staff more valuable, and the schedule would benefit from the flexibility allowed by the cross-training. As
librarians we often go to library school intending to focus on one area; instead, it would be to our benefit
as professionals to be cross-trained, so we could run an Internet class for seniors one day and do a
children’s story hour the next.  


New librarians should learn more in school about crunching numbers.  Learning spreadsheet software
and basic statistics should be mandatory for all library school students.  There is never enough staff
because there is never enough in the budget.  How do you manage?  Knowing how to create a budget
and spread spending throughout the year is a key to being successful in a public library.  As a new
librarian it is imperative to be aware of your library’s finances.  Like staff scheduling, budgeting is
something we cannot ignore on the job, so it also should not be ignored in our training.   

Library school professors should invite MBAs and CPAs to come speak to students about the basics of


Librarians need to think about what people want and how to balance patron demand with the overall
focus and long-term needs of the collection.  Should librarians be subject specialists when it comes to
the ordering process?  How do you want your collection to look as a whole?  How much of your collection
should be circulating on a daily basis? How do you raise your circulation figures?  These are all key
questions librarians need to be able to answer; a library school education should teach students how to
think about them.  What resources should you use when you are assigned to order books in a subject
you have no experience whatsoever in?   

As an exercise, library school students should be given an imaginary budget and asked to buy a certain
number of books, and justify their choices.

Realizing the library’s responsibility to the community is an important first step in collection
development.  You need to build a collection that is useful to your patrons.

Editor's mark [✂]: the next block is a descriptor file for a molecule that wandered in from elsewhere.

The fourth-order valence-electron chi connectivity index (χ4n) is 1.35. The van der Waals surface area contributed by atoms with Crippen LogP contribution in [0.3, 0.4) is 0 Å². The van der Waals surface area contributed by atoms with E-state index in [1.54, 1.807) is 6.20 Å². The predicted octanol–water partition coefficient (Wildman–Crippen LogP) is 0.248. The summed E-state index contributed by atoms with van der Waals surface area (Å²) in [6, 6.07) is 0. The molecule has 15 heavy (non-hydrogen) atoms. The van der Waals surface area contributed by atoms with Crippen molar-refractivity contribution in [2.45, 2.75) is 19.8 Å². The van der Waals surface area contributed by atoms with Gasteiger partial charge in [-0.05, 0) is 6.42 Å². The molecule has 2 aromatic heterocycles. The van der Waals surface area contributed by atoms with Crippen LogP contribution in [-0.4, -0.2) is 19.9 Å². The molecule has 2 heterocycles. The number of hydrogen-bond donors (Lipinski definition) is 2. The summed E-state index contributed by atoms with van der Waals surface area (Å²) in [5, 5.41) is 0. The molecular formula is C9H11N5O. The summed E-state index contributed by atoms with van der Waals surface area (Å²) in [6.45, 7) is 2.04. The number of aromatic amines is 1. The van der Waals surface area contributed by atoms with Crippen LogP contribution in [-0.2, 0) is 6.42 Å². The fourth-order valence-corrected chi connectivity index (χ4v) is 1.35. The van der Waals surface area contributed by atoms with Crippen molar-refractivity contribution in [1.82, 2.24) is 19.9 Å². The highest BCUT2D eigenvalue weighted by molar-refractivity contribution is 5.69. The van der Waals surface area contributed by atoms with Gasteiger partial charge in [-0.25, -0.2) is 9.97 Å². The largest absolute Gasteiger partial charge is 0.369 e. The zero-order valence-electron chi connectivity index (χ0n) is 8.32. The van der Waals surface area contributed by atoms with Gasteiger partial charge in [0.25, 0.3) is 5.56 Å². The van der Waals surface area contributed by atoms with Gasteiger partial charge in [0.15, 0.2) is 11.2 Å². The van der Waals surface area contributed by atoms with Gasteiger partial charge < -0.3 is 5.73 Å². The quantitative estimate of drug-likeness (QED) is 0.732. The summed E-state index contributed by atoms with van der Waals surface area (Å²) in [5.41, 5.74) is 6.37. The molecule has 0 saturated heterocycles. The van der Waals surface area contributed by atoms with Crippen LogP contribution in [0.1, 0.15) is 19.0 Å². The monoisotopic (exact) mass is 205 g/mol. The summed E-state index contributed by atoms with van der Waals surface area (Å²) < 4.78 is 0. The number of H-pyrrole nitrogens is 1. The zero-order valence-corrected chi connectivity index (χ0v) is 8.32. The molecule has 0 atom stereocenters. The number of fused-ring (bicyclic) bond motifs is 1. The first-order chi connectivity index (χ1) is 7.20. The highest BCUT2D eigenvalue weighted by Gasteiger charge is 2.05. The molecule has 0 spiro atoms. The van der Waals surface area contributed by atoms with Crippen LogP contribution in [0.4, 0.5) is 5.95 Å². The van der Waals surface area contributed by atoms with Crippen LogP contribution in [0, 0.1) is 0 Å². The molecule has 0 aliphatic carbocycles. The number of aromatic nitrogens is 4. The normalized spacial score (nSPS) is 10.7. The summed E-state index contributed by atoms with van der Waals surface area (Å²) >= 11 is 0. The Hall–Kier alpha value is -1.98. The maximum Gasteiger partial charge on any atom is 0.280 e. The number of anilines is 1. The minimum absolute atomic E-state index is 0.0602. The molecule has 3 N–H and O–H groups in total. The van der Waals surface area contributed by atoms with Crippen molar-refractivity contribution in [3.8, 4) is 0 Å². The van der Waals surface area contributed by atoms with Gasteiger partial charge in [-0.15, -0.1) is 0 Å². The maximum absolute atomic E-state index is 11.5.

Library schools should teach students basic techniques for ordering materials for public libraries and
require them to write book reviews.  New librarians should be given more training about planning how to
give their patrons the materials they want.   


A few years ago, I supervised a library school student doing his internship at my library. Together we
devised a very interesting curriculum for learning how things work in a busy public library.  He rotated
departments every two weeks, from Adult Reference, to Children’s, to Technical Services, to Circulation,
and to our Cybermobile.  This was the ultimate on-the-job experience.  He also worked at night and on
the weekends to get a true feeling of public library service.  

All library schools should require students to do an internship regardless of their choice of specialty in
the field.  All library school students should expect the opportunity to do an internship in multiple
libraries, not just one.  


Those who teach library school need to integrate themselves more closely with professionals working in
the field.  I remember one library school class coming to the library where I work. I was proud that they
were coming in to assess my reference collection.  However, I was dismayed that the handouts they had
been given showed a horrendous stereotypical picture of a librarian on the cover. Humor is good, but
how does that move our field forward?   

While it is important for students in any field to learn about theory and philosophy, giving them the
necessary skills to succeed in their jobs is foremost.

About the Author:

Nancy Larrabee has been the Head of Information Services at the Greenburgh Public Library in
Elmsford, New York, since 2001.

Article published Nov 2007